From 0 to 50: The Rapid Adoption of Naloxone Access Laws in the U.S.
July 26, 2017
The opioid overdose epidemic is a continuing public health crisis. When we began tracking laws aimed to increase access to naloxone in late 2012, they existed in only eight states. As of July 1, 2017, every state and Washington D.C. has passed at least one law increasing access to naloxone—a remarkably rapid progression for public health legislation.
Six states and localities have recently declared public health emergencies related to opioid overdose. Over 33,000 Americans died of opioid-related overdose in 2015, an increase of nearly 16 percent from 2014. Numerous legal, policy and clinical changes have been made to attempt to stem this tide of overdose death and disability, including prescribing guidelines for chronic pain patients and the passage of two federal laws intended to improve quality of care and increase access to opioid use disorder (OUD) treatment.
The low-hanging fruit of fatal overdose prevention, however, continues to be increased access to naloxone, the medication that quickly and effectively reverses opioid overdose if given in time. To make it more likely that this life-saving drug will be available when and where it’s needed, states have passed legislation to remove many of the barriers that previously made it more difficult to access naloxone. These laws contain a number of provisions, most notably permitting naloxone to be prescribed to people who are not patients of the prescriber, permitting “standing order” prescriptions that permit it to be dispensed to the community, and providing immunity to medical professionals who prescribe and dispense the medication.
When we began tracking these laws in late 2012, they existed in only eight states. As of July 1, 2017, every state and Washington D.C. has passed at least one law increasing access to naloxone—a remarkably rapid progression for public health legislation. In addition, 41 states have passed overdose Good Samaritan laws that provide limited criminal immunity to people who report an overdose in good faith. A recent analysis found that these laws work: naloxone access legislation is associated with a 9 to 11 percent decrease in opioid-related deaths; overdose Good Samaritan laws also decreased overdose deaths by a similar amount, although that result was not statistically significant.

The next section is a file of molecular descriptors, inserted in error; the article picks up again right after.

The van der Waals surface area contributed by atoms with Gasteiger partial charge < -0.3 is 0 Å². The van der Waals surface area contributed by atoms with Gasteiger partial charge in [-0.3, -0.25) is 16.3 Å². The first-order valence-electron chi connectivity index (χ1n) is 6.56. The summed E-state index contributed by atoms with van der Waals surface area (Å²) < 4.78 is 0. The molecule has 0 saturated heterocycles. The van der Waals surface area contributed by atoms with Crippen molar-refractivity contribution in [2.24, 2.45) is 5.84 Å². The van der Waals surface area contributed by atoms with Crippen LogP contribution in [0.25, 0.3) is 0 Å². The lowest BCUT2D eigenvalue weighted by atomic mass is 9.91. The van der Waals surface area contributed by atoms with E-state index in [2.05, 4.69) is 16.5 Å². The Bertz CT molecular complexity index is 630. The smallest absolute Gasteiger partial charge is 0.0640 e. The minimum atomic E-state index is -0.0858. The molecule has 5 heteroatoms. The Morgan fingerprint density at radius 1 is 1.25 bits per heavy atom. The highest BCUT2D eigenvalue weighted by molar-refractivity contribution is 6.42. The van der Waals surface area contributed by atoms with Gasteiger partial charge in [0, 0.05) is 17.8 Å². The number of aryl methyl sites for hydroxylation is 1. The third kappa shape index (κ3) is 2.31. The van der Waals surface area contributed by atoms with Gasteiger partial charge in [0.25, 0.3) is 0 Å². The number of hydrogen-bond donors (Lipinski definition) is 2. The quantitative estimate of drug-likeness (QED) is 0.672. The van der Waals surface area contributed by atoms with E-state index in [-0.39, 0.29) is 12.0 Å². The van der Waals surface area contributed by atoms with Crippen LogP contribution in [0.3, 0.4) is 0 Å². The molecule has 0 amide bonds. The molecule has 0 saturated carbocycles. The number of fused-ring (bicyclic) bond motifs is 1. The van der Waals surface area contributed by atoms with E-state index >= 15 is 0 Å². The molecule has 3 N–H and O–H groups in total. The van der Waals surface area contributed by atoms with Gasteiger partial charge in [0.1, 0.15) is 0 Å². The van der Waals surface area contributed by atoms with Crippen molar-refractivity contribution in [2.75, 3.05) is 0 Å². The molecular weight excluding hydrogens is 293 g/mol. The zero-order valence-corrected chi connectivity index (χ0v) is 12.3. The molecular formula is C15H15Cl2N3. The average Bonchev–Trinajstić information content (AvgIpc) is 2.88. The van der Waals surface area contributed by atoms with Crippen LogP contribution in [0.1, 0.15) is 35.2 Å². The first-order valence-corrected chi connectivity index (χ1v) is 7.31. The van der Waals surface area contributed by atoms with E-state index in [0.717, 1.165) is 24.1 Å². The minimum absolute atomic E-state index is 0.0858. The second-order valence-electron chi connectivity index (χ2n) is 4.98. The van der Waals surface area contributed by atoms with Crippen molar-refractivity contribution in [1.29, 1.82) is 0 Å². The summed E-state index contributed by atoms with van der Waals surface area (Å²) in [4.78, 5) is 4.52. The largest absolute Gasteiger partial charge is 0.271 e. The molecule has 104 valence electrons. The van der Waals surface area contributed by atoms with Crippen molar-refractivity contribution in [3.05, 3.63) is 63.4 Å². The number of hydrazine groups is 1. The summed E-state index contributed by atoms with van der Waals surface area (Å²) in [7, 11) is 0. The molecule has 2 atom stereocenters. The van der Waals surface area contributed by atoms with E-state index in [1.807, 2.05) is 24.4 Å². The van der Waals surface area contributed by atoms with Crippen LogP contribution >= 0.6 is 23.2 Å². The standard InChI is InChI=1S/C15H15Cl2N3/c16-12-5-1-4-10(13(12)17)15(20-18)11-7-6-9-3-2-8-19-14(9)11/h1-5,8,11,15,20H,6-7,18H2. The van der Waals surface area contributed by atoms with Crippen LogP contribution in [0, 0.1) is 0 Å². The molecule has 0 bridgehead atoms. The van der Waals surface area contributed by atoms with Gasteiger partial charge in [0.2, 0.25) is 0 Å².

In addition to passing naloxone access laws, states have taken additional steps to make the medication more available. Nearly all states permit standing orders for naloxone, and many pharmacy chains, nonprofit organizations, and government entities now dispense naloxone under such orders. Additionally, some states have also taken the step of issuing a statewide standing order that allows nearly everyone to obtain naloxone at a pharmacy without first getting a prescription from a medical provider. At least 16 states (Alabama, Arizona, Georgia, Indiana, Iowa, Louisiana, Maryland, Michigan, New Mexico, North Carolina, Pennsylvania, Texas, Utah, Vermont, Virginia, Wisconsin) now have such orders, which are typically issued by the state health officer or similar official,, as do Baltimore City and New York City, among others.
Additionally, Tennessee has created a statewide Collaborative Practice Agreement for naloxone dispensing that is the functional equivalent of a standing order, and legislation in New Jersey requires the Commissioner of Health to issue a standing order on request to any qualified pharmacist who requests one. Similarly, the chief medical officer of the Colorado Department of Public Health and Environment will issue standing orders on request for naloxone to be dispensed by pharmacies and harm reduction organization employees and volunteers in the state.
Naloxone alone will not stop the overdose epidemic. But making sure it’s immediately available at the scene of an overdose is a good place to start, and states have made great strides in that direction.
This post was developed by Corey Davis, Deputy Director and Senior Attorney, at the Network for Public Health Law – Southeastern Region Office. The Network for Public Health Law provides information and technical assistance on issues related to public health. The legal information and assistance provided in this post does not constitute legal advice or legal representation. For legal advice, readers should consult a lawyer in their state.
Support for the Network is provided by the Robert Wood Johnson Foundation (RWJF). The views expressed in this post do not necessarily represent the views of, and should not be attributed to, RWJF.